As part of this process, various screens are employed in accordance with the investment strategy of the particular sector or subsector. Amongst other screens, ClearBridge will not invest in companies that:

  • directly generate any gross revenue from tobacco production but may invest in companies that indirectly generate 5% or less of their gross revenue from the supply or retail of tobacco;
  • directly generate any gross revenue from the production of adult entertainment but may invest in companies that indirectly generate 5% or less of their gross revenue from the distribution or retailing of adult entertainment;
  • have any direct involvement in the production of cluster munitions, landmines, biological weapons, and chemical weapons;
  • directly generate 10% or more of their gross revenue from the production of conventional weapons; and
  • directly generate any gross revenue from commercial gambling operations but may invest in companies that indirectly generate 5% or less of their gross revenue from the licensing or supporting activities of gambling.

Additional screens may be applicable in accordance with client specific instructions.

In addition to exposure concerns, the infrastructure team also take into account quality concerns, where we assess the company’s business model and operating environment, including:

  • Sovereign interests (authoritarian or oppressive regimes);
  • Legal environment; and
  • Regulatory environment.

The investment team then incorporates sustainability analysis into the investment process and portfolio construction via three main pillars:

1. Valuation (cash flow forecasts) – where appropriate, our analysts incorporate sustainability into our cash flow and terminal value forecasts. Examples include the cost of emitting carbon for large power utilities, the cash flows related to asset-based growth from storm hardening investments or the impact of technological innovation on the useable life of existing assets. Sustainability research may directly affect our valuation of companies to the extent that it affects our assessment of cash flows. For example, companies may need to invest in mitigating the impact of climate change, and such investments need to be reflected in financial forecasts as a part of scenario analysis. In most cases, the majority of the Sustainability IRR impacts are captured via cashflow adjustments.

2. Risk pricing (required return adjustment) – the expected internal rate of return from each infrastructure security is compared with a required return, or ‘hurdle rate’ for each investment. The required return captures sustainability factors that cannot be priced into cash flows (the standard discount rate in our financial models had reflected a rating for corporate governance & management since June 2006 and environmental and social factors since 2012). As part of this assessment, we make explicit adjustments for sustainability risks and opportunities as determined by our ERM. For the top ESG rated company we apply a reduction to the required return to capture the improved risk profile and for the lowest rated we increase the required return. For companies in between we scale the required return adjustment relative to their ESG rating.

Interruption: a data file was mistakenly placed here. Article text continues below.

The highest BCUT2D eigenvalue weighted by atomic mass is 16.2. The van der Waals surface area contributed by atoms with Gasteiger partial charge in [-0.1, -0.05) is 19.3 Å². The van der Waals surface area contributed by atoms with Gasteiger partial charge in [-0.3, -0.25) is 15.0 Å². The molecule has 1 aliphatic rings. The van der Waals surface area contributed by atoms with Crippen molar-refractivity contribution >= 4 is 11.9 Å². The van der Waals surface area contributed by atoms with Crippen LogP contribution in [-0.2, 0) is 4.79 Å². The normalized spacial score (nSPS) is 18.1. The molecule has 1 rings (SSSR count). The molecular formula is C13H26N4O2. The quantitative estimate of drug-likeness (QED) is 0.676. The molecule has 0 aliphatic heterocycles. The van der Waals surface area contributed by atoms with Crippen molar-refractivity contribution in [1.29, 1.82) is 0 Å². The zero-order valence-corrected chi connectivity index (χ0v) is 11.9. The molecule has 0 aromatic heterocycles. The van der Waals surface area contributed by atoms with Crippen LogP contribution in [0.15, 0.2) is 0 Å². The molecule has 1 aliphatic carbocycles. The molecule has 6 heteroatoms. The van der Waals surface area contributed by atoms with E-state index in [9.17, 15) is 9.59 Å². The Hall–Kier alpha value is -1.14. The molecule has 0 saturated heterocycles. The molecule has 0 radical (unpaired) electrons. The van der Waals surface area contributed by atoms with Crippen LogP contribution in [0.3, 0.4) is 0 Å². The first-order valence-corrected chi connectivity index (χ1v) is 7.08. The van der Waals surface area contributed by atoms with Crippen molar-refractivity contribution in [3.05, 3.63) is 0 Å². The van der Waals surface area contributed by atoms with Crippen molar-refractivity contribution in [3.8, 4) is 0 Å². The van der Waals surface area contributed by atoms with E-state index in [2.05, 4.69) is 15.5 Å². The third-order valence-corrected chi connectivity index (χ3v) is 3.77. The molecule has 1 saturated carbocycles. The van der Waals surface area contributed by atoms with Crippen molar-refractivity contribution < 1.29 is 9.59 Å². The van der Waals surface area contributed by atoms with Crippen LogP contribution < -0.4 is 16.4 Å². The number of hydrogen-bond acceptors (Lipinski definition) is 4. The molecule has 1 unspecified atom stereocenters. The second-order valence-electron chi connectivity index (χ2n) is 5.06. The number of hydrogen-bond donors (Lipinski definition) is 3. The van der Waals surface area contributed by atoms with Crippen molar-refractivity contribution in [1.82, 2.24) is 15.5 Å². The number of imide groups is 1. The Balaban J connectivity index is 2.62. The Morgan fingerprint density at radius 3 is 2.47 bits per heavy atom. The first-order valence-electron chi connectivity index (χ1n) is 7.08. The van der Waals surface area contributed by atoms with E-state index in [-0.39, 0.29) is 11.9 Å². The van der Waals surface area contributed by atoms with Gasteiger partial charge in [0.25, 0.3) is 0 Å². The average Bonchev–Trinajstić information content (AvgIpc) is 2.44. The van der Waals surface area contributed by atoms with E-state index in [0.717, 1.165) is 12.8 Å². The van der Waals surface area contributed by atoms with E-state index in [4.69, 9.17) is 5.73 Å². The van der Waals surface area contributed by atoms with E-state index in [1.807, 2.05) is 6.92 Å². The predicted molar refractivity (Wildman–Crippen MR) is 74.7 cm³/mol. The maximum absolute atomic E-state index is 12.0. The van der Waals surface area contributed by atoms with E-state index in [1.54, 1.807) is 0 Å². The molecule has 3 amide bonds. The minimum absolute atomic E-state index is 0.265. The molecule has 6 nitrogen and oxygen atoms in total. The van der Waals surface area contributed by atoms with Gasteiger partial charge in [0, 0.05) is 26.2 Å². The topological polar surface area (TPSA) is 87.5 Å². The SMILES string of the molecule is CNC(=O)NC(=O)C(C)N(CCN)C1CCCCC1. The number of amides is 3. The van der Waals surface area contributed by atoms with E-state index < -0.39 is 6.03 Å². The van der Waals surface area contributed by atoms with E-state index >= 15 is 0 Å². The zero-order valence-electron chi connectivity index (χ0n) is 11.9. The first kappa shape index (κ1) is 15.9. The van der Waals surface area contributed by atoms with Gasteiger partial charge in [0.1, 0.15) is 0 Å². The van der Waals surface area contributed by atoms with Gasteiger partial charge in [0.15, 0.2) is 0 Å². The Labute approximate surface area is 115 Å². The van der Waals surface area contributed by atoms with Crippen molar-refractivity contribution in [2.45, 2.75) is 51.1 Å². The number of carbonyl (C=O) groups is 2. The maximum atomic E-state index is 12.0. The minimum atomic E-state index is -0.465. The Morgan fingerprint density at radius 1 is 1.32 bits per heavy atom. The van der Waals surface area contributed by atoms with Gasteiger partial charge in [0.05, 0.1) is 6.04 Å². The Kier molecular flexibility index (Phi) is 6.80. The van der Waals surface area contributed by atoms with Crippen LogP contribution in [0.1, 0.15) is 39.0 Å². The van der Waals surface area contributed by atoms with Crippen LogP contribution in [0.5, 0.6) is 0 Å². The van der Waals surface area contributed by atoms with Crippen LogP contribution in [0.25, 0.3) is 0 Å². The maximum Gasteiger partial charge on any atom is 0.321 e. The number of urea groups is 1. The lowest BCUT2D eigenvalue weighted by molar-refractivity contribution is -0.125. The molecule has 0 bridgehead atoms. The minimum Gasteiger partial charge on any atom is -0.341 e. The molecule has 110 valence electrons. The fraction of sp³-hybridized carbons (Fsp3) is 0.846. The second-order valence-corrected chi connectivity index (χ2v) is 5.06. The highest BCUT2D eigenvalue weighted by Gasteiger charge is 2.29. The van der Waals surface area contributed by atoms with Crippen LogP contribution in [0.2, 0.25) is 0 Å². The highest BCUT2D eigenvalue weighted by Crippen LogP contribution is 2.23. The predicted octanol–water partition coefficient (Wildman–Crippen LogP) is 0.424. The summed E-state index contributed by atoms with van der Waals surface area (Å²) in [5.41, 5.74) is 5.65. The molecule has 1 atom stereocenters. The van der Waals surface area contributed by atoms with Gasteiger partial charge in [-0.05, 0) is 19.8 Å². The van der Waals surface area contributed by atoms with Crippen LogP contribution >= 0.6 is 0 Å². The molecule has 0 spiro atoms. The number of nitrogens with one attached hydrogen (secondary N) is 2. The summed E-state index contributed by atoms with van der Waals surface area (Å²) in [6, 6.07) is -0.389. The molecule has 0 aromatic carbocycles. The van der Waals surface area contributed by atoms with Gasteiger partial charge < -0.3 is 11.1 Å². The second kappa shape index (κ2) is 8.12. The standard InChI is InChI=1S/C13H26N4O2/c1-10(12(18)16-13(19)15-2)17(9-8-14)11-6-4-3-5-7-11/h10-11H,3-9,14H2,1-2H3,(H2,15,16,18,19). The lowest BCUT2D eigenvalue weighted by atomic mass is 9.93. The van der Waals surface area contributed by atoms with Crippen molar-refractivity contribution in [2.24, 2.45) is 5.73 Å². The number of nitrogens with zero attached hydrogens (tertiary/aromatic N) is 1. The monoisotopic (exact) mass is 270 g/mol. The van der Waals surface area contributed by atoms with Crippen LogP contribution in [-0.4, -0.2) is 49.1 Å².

3. Engagement and proxy voting (active management) – our infrastructure investment team believes that sustainability factors are an essential aspect of company performance. By integrating sustainability considerations into our investment process and approaching the ownership of equity in listed infrastructure companies from a long-term perspective, we are exercising our responsibility as an investment manager to act with the best interests of our clients in mind. The ability to engage with company management teams is paramount and, as a result, we do not invest in the securities issued by companies with which our analysts cannot engage.

Our team think of “active ownership” as the supporting of good corporate governance and the pursuit of change where we believe sustainability practices are weak or less than ideal. On behalf of our investors, we perform our active ownership duties in three main ways:

  • Voting at company meetings - in voting proxies, our team is guided by general fiduciary principles. Our goal is to act prudently, solely in the best interest of the beneficial owners of the accounts we manage. We attempt to provide for the consideration of all factors that could affect the value of the investment and will vote proxies in the manner that we believe will be consistent with efforts to maximise shareholder values.